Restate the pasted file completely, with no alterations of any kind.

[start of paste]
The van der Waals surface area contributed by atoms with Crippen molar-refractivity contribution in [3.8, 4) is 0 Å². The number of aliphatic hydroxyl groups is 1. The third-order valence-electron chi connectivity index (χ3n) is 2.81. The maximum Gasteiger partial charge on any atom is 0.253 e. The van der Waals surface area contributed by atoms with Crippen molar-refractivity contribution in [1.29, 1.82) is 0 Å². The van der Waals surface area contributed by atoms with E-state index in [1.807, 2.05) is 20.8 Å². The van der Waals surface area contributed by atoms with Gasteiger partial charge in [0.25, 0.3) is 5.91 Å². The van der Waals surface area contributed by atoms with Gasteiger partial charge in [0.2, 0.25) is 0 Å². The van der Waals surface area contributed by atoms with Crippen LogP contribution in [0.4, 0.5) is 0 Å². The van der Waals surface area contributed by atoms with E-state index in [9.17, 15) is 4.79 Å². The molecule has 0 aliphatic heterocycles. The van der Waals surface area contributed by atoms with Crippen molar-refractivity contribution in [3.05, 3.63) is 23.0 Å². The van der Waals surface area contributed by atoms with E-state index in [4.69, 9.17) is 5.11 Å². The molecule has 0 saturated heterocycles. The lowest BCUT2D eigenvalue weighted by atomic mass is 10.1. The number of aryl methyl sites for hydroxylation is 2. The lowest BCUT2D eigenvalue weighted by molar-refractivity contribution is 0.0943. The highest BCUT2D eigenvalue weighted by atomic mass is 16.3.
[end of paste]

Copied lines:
The van der Waals surface area contributed by atoms with Crippen molar-refractivity contribution in [3.8, 4) is 0 Å². The number of aliphatic hydroxyl groups is 1. The third-order valence-electron chi connectivity index (χ3n) is 2.81. The maximum Gasteiger partial charge on any atom is 0.253 e. The van der Waals surface area contributed by atoms with Crippen molar-refractivity contribution in [1.29, 1.82) is 0 Å². The van der Waals surface area contributed by atoms with E-state index in [1.807, 2.05) is 20.8 Å². The van der Waals surface area contributed by atoms with Gasteiger partial charge in [0.25, 0.3) is 5.91 Å². The van der Waals surface area contributed by atoms with Gasteiger partial charge in [0.2, 0.25) is 0 Å². The van der Waals surface area contributed by atoms with Crippen LogP contribution in [0.4, 0.5) is 0 Å². The van der Waals surface area contributed by atoms with E-state index in [9.17, 15) is 4.79 Å². The molecule has 0 aliphatic heterocycles. The van der Waals surface area contributed by atoms with Crippen molar-refractivity contribution in [3.05, 3.63) is 23.0 Å². The van der Waals surface area contributed by atoms with E-state index in [4.69, 9.17) is 5.11 Å². The molecule has 0 saturated heterocycles. The lowest BCUT2D eigenvalue weighted by atomic mass is 10.1. The number of aryl methyl sites for hydroxylation is 2. The lowest BCUT2D eigenvalue weighted by molar-refractivity contribution is 0.0943. The highest BCUT2D eigenvalue weighted by atomic mass is 16.3.